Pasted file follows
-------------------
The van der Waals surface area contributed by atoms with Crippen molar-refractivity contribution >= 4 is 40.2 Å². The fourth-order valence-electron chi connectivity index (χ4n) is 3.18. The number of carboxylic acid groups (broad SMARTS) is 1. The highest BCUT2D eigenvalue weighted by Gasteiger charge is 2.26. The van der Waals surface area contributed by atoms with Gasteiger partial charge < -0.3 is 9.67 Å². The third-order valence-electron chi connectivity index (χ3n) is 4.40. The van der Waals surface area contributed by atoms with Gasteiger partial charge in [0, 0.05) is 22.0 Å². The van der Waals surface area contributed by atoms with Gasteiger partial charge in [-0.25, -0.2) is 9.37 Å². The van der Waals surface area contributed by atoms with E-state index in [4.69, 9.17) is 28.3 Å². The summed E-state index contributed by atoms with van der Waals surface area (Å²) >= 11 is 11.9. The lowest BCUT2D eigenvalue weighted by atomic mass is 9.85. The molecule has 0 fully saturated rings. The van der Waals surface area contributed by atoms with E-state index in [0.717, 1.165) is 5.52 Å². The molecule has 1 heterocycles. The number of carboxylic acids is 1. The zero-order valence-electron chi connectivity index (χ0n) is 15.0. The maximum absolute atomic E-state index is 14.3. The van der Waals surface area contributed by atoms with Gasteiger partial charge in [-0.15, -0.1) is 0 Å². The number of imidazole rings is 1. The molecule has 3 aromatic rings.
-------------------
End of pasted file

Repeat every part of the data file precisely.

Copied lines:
The van der Waals surface area contributed by atoms with Crippen molar-refractivity contribution >= 4 is 40.2 Å². The fourth-order valence-electron chi connectivity index (χ4n) is 3.18. The number of carboxylic acid groups (broad SMARTS) is 1. The highest BCUT2D eigenvalue weighted by Gasteiger charge is 2.26. The van der Waals surface area contributed by atoms with Gasteiger partial charge < -0.3 is 9.67 Å². The third-order valence-electron chi connectivity index (χ3n) is 4.40. The van der Waals surface area contributed by atoms with Gasteiger partial charge in [0, 0.05) is 22.0 Å². The van der Waals surface area contributed by atoms with Gasteiger partial charge in [-0.25, -0.2) is 9.37 Å². The van der Waals surface area contributed by atoms with E-state index in [4.69, 9.17) is 28.3 Å². The summed E-state index contributed by atoms with van der Waals surface area (Å²) >= 11 is 11.9. The lowest BCUT2D eigenvalue weighted by atomic mass is 9.85. The molecule has 0 fully saturated rings. The van der Waals surface area contributed by atoms with E-state index in [0.717, 1.165) is 5.52 Å². The molecule has 1 heterocycles. The number of carboxylic acids is 1. The zero-order valence-electron chi connectivity index (χ0n) is 15.0. The maximum absolute atomic E-state index is 14.3. The van der Waals surface area contributed by atoms with Gasteiger partial charge in [-0.15, -0.1) is 0 Å². The number of imidazole rings is 1. The molecule has 3 aromatic rings.